Rubén Rivero Capriles

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Conflict in Honduras & its background in Chile and Venezuela

Below I synthesize the various arguments against and in favor of the recent events in Honduras, supported by the Chilean and Venezuelan experiences. I am thankful for the ideas provided by my friends Hillel Soifer and Alexander Wisch, without them it would have been impossible to write this article claiming any objectivity.

Rivero&Cooper, Inc.      

AGAINST:

Even though there may be limits to the majority rule, or to the power of a president elected with popular approval, even though there may be talk about the criminalization of the opposition, illegal actions are not the correct way to dispose of a president. A revocation process would have been far more legitimate. A concern about the silencing of the popular voice can only justify legal actions and protests, but not a military coup.

The conflict in Honduras is a class conflict. The popular governments in Latin America are more widely accepted than what the medium and upper class owned press would like us to believe. Instead of dealing with the causes. Latin American elites choose to boycott, to sabotage and to violently overthrow the democratically elected popular regimes.

It is not feasible to compare a facto president with a democratically elected president. If the Venezuelans elect Chávez, the Hondurans elect Zelaya or the Bolivians elect Morales, that happens because of a class struggle which does not end. This popular option triumphs due to the failure of the political, economic and social elite in promoting development for the poorest, and due to the failure of such elite in selling their social achievements to the majority of the population.

In the case of Chile, such class conflict has expired due to the killing of the left wing leaders during the seventies and by the support of the liberal model on the part of the center-left. In Chile the extreme poverty is maintained and criminality has increased in comparison to the eighties. Beans are cooked everywhere. The Honduran domestic press is dominated by the elite or by the upper middle class, which is trying to show the world that the coup is a defense of democracy against Zelaya's excesses. The same argument was used by Pinochet to be able to rule over 17 years. Many Chileans supported his coup at that time, which may not be justified because of its cost of thirty thousand dead afterward. Ends do not justify means.

IN FAVOR:

Honduras is showing the world new ways to let the people's voice be heard once the anachronistic democratic systems perpetuate people in power. Although no posture represents the voice of a whole population, the opposition has been criminalized as theyu cannot express themselves through official venues, as it has occurred in Cuba through its government's monopolized media.

Honduras le está mostrando al mundo nuevas formas para dejar que la voz del pueblo sea escuchada cuando los sistemas democráticos anacrónicos perpetúan a la gente en el poder. A pesar que ninguna postura representa la voz de todo un pueblo, se ha criminalizado a la oposición que no se puede expresar por vías oficiales, tal como ha ocurrido en Cuba por medios oficiales.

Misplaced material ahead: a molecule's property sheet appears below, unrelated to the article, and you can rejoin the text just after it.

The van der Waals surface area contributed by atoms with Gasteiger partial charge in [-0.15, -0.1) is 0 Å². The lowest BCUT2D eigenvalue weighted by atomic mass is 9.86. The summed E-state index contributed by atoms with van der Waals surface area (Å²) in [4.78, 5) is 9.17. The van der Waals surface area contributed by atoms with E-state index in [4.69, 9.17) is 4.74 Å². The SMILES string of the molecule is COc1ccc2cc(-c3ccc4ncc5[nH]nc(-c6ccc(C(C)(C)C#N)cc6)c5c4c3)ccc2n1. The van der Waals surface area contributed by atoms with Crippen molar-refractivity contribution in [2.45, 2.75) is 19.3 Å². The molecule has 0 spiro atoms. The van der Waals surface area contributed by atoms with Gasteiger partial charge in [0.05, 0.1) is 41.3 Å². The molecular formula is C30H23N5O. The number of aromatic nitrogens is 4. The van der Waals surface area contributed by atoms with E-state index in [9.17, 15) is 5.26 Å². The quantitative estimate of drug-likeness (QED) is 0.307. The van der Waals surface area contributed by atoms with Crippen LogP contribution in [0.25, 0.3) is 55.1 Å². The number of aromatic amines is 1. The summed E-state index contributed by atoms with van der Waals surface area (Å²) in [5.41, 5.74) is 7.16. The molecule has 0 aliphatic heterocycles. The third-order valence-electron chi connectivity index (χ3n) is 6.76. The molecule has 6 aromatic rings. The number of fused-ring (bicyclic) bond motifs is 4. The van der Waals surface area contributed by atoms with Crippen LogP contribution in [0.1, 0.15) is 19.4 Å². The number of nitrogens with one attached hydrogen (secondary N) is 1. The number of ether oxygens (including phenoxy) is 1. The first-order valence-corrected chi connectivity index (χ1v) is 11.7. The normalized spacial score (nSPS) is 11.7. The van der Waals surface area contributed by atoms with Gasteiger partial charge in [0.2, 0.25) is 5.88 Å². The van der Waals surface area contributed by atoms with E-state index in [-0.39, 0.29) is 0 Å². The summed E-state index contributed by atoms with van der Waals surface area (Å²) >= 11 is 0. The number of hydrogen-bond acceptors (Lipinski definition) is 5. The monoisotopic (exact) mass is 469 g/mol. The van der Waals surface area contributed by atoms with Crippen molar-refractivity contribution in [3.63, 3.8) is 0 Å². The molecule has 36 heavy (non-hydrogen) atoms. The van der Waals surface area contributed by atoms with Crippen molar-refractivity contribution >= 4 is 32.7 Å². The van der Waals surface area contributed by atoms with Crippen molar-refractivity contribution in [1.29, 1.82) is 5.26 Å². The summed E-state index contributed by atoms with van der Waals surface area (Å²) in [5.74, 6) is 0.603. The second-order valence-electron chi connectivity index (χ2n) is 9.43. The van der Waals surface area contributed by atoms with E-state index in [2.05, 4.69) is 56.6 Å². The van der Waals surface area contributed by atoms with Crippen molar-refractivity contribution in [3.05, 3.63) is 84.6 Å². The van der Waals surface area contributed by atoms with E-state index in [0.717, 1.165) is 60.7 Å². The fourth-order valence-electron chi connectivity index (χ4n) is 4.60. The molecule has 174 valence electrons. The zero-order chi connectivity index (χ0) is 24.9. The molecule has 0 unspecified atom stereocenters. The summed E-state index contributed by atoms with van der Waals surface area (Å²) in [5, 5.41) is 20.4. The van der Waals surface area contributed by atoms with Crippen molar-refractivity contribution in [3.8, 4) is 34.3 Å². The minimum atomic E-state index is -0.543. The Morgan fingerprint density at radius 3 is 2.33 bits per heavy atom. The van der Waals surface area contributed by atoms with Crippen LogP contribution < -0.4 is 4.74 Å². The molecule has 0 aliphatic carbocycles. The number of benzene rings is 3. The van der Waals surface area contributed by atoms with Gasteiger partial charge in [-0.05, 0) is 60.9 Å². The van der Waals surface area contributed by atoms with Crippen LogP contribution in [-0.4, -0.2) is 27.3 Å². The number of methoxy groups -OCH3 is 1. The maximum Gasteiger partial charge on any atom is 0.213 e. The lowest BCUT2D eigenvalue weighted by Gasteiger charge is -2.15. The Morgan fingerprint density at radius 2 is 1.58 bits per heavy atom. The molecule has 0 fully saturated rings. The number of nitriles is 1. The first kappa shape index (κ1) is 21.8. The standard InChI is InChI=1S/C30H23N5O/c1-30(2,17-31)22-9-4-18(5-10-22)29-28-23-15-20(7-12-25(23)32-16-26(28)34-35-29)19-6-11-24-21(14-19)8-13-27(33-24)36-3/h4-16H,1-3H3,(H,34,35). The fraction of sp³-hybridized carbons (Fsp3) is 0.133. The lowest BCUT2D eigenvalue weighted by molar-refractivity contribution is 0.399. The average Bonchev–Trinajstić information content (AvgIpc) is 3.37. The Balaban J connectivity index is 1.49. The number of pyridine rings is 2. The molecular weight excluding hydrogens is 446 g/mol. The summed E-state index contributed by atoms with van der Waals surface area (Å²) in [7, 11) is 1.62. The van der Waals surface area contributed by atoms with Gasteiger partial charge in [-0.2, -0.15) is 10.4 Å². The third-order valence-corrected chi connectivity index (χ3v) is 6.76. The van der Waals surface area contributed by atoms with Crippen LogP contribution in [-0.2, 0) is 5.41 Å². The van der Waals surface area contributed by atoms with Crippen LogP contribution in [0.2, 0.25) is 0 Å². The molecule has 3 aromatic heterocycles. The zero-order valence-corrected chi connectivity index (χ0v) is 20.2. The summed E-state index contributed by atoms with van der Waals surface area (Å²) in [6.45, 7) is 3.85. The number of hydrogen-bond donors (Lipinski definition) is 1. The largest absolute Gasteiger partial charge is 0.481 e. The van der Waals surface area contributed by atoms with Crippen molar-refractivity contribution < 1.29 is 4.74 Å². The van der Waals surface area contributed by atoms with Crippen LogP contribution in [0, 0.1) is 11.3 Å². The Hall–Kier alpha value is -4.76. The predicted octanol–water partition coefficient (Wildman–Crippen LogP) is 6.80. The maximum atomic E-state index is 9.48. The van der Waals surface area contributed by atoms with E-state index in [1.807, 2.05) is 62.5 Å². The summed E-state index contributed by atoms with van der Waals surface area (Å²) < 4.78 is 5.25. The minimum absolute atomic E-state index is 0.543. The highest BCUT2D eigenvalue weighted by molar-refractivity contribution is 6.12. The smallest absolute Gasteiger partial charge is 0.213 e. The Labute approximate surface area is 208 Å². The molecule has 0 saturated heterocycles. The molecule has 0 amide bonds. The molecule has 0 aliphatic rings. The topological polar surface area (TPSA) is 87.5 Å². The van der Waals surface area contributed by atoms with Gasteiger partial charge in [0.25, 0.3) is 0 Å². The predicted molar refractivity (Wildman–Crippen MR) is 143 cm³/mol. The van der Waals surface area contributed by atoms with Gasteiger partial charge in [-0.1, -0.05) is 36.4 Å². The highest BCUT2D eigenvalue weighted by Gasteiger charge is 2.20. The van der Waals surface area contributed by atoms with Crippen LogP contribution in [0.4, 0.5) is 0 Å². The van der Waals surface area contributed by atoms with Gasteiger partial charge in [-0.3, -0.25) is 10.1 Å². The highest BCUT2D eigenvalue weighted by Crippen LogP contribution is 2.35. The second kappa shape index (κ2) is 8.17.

If the events on the early morning of June 28, 2009 had not occurred, that day a systematic fraud would have been approved with the support of both the OAS and the UN, organizations which in turn are financed by and therefore respond to the interests of the oppressing regimes, instead of responding to the needs that those who are ruled cannot effectively voice due to the censorship coming from the regimes in power.

We cannot determine whether more people died due to the military repression in Chile or due to the rampant crime rate in Venezuela. Nevertheless, Chile today boasts better macroeconomic indices and Venezuela shows them worse than during the seventies. All Venezuelan media, almost every night, are kidnapped for a few hours by government imposed programming. Even some radio and television stations have already been forced off the air.

People who inadequately perform their jobs are fired with no contemplation. Why would presidents have to be so untouchable? Presidents should efficiently accomplish their task of providing well being to their populations or instead should comply with the consequences for commiting crimes against their citizens. The end has now become to reinstate Zelaya into power by any means such as landing an airplane in violation to the sovereign airspace of a country, while placing his supporters as human shields. Both parties have used unjustifiable means. In this context, the designation by the Venezuelan government of a new authority for Caracas, in detriment of the democratically elected mayor Antonio Ledezma, also constitutes a coup.

CONCLUSION:

As properly expressed by the mediator Oscar Arias, president of Costa Rica, both parties hold convincing arguments which have not been reconciled up to now. We hope that the mediation process currently being held in San José will provide results that may help healing some of the wounds inflicted to Latin America and the Caribbean.

Rubén Rivero Capriles

Spanish original completed in Caracas on July 13, 2009

English translation completed by the author in Caracas on July 14, 2009

Rivero & Cooper, Inc.